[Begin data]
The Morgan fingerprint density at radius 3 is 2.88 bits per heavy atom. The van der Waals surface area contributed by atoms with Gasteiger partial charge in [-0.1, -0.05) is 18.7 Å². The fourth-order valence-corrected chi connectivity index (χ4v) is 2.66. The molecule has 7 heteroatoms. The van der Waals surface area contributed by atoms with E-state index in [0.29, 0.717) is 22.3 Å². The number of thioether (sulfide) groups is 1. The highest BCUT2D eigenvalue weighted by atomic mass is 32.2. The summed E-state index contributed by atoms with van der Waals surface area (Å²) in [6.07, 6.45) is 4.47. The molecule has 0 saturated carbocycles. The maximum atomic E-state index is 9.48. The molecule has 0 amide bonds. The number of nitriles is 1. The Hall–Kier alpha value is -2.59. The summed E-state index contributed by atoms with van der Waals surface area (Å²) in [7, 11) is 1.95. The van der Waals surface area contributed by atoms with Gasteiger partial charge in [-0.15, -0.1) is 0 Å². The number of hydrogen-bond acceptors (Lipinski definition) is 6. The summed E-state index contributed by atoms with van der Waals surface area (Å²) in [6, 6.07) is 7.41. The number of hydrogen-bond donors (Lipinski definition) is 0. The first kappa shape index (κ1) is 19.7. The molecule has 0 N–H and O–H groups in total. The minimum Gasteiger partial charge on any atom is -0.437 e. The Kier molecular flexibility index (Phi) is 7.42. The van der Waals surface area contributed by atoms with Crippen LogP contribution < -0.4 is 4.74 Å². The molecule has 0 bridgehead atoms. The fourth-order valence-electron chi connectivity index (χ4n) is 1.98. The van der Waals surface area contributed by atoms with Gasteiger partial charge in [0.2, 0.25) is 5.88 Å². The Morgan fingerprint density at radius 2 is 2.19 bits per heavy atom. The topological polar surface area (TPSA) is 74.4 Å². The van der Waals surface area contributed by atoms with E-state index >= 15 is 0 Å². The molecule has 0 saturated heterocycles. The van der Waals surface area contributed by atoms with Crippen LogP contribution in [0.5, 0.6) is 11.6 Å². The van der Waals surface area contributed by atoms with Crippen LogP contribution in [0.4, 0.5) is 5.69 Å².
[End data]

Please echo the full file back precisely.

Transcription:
The Morgan fingerprint density at radius 3 is 2.88 bits per heavy atom. The van der Waals surface area contributed by atoms with Gasteiger partial charge in [-0.1, -0.05) is 18.7 Å². The fourth-order valence-corrected chi connectivity index (χ4v) is 2.66. The molecule has 7 heteroatoms. The van der Waals surface area contributed by atoms with E-state index in [0.29, 0.717) is 22.3 Å². The number of thioether (sulfide) groups is 1. The highest BCUT2D eigenvalue weighted by atomic mass is 32.2. The summed E-state index contributed by atoms with van der Waals surface area (Å²) in [6.07, 6.45) is 4.47. The molecule has 0 saturated carbocycles. The maximum atomic E-state index is 9.48. The molecule has 0 amide bonds. The number of nitriles is 1. The Hall–Kier alpha value is -2.59. The summed E-state index contributed by atoms with van der Waals surface area (Å²) in [7, 11) is 1.95. The van der Waals surface area contributed by atoms with Gasteiger partial charge in [-0.15, -0.1) is 0 Å². The number of hydrogen-bond acceptors (Lipinski definition) is 6. The summed E-state index contributed by atoms with van der Waals surface area (Å²) in [6, 6.07) is 7.41. The number of hydrogen-bond donors (Lipinski definition) is 0. The first kappa shape index (κ1) is 19.7. The molecule has 0 N–H and O–H groups in total. The minimum Gasteiger partial charge on any atom is -0.437 e. The Kier molecular flexibility index (Phi) is 7.42. The van der Waals surface area contributed by atoms with Crippen LogP contribution < -0.4 is 4.74 Å². The molecule has 0 bridgehead atoms. The fourth-order valence-electron chi connectivity index (χ4n) is 1.98. The van der Waals surface area contributed by atoms with Gasteiger partial charge in [0.2, 0.25) is 5.88 Å². The Morgan fingerprint density at radius 2 is 2.19 bits per heavy atom. The topological polar surface area (TPSA) is 74.4 Å². The van der Waals surface area contributed by atoms with E-state index >= 15 is 0 Å². The molecule has 0 saturated heterocycles. The van der Waals surface area contributed by atoms with Crippen LogP contribution in [0.5, 0.6) is 11.6 Å². The van der Waals surface area contributed by atoms with Crippen LogP contribution in [0.4, 0.5) is 5.69 Å².